AusGeo News  June 2007  Issue No. 86

Gnangara geomagnetic observatory—50 years young

Adrian Hitchman

Australian geomagnetic studies go back 167 years

Fig 1. Geoscience Australia’s geomagnetic observatory network (red dots) and other regional observatories (yellow dots).

One of nine observatories in Geoscience Australia’s geomagnetic network (figure 1), Gnangara, just north of Perth, is the second Australian mainland observatory to join the ‘over 50s’ club. Toolangi magnetic observatory north of Melbourne operated continuously for 67 years from 1919 to 1986, while Antarctic observatories at Macquarie Island and Mawson began operating in 1952 and 1955.

Mainland observatories commonly face more threats to their existence than Antarctic observatories, often because of urban expansion as buildings, transport infrastructure and powerlines encroach on the quiet zones required for optimal monitoring of the magnetic field. Geomagnetic observatories often have to relocate for these reasons, so Gnangara’s longevity—so far—is all the more remarkable.

Figure 1. Geoscience Australia’s geomagnetic observatory network (red dots) and other regional observatories (yellow dots). (Larger image [GIF 351.6kb])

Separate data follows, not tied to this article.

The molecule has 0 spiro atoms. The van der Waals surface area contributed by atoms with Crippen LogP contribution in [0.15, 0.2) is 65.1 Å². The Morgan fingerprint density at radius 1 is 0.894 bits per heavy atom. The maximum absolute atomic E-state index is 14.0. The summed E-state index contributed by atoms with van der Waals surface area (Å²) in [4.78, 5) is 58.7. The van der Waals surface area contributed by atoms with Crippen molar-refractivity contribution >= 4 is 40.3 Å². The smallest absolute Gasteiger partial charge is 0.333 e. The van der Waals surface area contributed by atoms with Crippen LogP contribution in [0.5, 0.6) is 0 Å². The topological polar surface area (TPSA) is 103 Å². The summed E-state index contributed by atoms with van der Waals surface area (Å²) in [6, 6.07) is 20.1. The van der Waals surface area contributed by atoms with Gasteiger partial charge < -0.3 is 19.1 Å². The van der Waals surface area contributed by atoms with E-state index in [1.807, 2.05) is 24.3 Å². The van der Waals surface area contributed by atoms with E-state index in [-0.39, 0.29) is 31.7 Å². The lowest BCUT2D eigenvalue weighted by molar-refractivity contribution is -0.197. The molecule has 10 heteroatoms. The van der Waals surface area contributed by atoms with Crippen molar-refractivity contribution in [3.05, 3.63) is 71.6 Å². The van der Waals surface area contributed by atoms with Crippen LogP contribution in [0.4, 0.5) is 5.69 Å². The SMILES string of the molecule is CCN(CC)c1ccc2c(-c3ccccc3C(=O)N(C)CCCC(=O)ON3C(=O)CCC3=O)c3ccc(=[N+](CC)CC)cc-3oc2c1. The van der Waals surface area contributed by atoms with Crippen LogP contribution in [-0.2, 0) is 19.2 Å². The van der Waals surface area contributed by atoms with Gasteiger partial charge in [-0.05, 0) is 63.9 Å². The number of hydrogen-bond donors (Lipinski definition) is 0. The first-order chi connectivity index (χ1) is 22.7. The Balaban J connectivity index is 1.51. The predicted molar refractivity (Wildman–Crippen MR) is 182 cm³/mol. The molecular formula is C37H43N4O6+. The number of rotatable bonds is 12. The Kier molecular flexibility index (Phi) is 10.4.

What do geomagnetic observatories do?

Earth is one of six planets in our solar system that possess a magnetosphere or magnetic field. This allows navigation by compass, enables migratory species to find their way to and from breeding grounds, and protects the planet’s atmosphere from being diminished by the solar wind.

The geomagnetic field is constantly changing. Dramatic changes because of solar activity can occur within seconds to hours, while subtle changes caused by the motion of molten fluid in Earth’s outer core some 3000 kilometres below the surface operate at time scales of thousands of years. Geomagnetic observatories monitor all these changes to gather information for navigation, oil and mineral exploration, and scientific research.

Australian geomagnetic history

Geomagnetic monitoring has a proud history in Australia. Observatories established independently in the western and eastern states initiated stretches of continuous magnetic-field recording in this country comparable to some of the longest in the world.

In the early 20th century, the Carnegie Institution of Washington’s Department of Terrestrial Magnetism embarked on an ambitious international program to map Earth’s magnetic field. The department’s visits to Australia have left a legacy of many temporary magnetic stations throughout the country (some can still be visited today), as well as Western Australia’s first geomagnetic observatory, commissioned at Watheroo on 1 January 1919. Watheroo was in continuous operation for 40 years until its closure in March 1959, after which Gnangara became the state’s primary observatory.